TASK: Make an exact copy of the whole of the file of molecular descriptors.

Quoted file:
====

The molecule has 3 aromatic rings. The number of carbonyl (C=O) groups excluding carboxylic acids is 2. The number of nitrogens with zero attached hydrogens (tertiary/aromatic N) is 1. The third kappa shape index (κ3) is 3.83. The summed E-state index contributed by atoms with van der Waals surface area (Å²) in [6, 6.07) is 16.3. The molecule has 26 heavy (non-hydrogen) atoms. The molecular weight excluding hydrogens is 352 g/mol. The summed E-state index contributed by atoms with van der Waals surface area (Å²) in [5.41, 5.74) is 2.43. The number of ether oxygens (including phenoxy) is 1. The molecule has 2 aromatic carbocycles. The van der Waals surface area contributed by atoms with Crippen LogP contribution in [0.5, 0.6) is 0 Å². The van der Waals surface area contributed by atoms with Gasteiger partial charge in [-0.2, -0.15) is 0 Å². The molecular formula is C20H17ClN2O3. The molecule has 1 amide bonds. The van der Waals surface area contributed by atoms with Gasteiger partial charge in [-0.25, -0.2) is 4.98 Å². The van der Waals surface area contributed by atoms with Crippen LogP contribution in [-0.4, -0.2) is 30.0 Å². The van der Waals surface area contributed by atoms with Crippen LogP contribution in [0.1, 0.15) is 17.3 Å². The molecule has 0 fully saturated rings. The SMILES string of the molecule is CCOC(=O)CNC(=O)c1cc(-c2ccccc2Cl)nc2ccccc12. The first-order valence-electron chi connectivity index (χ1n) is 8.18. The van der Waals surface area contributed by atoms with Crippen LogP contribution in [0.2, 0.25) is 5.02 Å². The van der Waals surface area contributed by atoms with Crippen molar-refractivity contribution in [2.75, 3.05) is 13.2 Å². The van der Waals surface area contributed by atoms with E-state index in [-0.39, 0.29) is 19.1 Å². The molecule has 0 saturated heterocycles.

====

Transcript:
The molecule has 3 aromatic rings. The number of carbonyl (C=O) groups excluding carboxylic acids is 2. The number of nitrogens with zero attached hydrogens (tertiary/aromatic N) is 1. The third kappa shape index (κ3) is 3.83. The summed E-state index contributed by atoms with van der Waals surface area (Å²) in [6, 6.07) is 16.3. The molecule has 26 heavy (non-hydrogen) atoms. The molecular weight excluding hydrogens is 352 g/mol. The summed E-state index contributed by atoms with van der Waals surface area (Å²) in [5.41, 5.74) is 2.43. The number of ether oxygens (including phenoxy) is 1. The molecule has 2 aromatic carbocycles. The van der Waals surface area contributed by atoms with Crippen LogP contribution in [0.5, 0.6) is 0 Å². The van der Waals surface area contributed by atoms with Gasteiger partial charge in [-0.2, -0.15) is 0 Å². The molecular formula is C20H17ClN2O3. The molecule has 1 amide bonds. The van der Waals surface area contributed by atoms with Gasteiger partial charge in [-0.25, -0.2) is 4.98 Å². The van der Waals surface area contributed by atoms with Crippen LogP contribution in [-0.4, -0.2) is 30.0 Å². The van der Waals surface area contributed by atoms with Crippen LogP contribution in [0.1, 0.15) is 17.3 Å². The molecule has 0 fully saturated rings. The SMILES string of the molecule is CCOC(=O)CNC(=O)c1cc(-c2ccccc2Cl)nc2ccccc12. The first-order valence-electron chi connectivity index (χ1n) is 8.18. The van der Waals surface area contributed by atoms with Crippen LogP contribution in [0.2, 0.25) is 5.02 Å². The van der Waals surface area contributed by atoms with Crippen molar-refractivity contribution in [2.75, 3.05) is 13.2 Å². The van der Waals surface area contributed by atoms with E-state index in [-0.39, 0.29) is 19.1 Å². The molecule has 0 saturated heterocycles.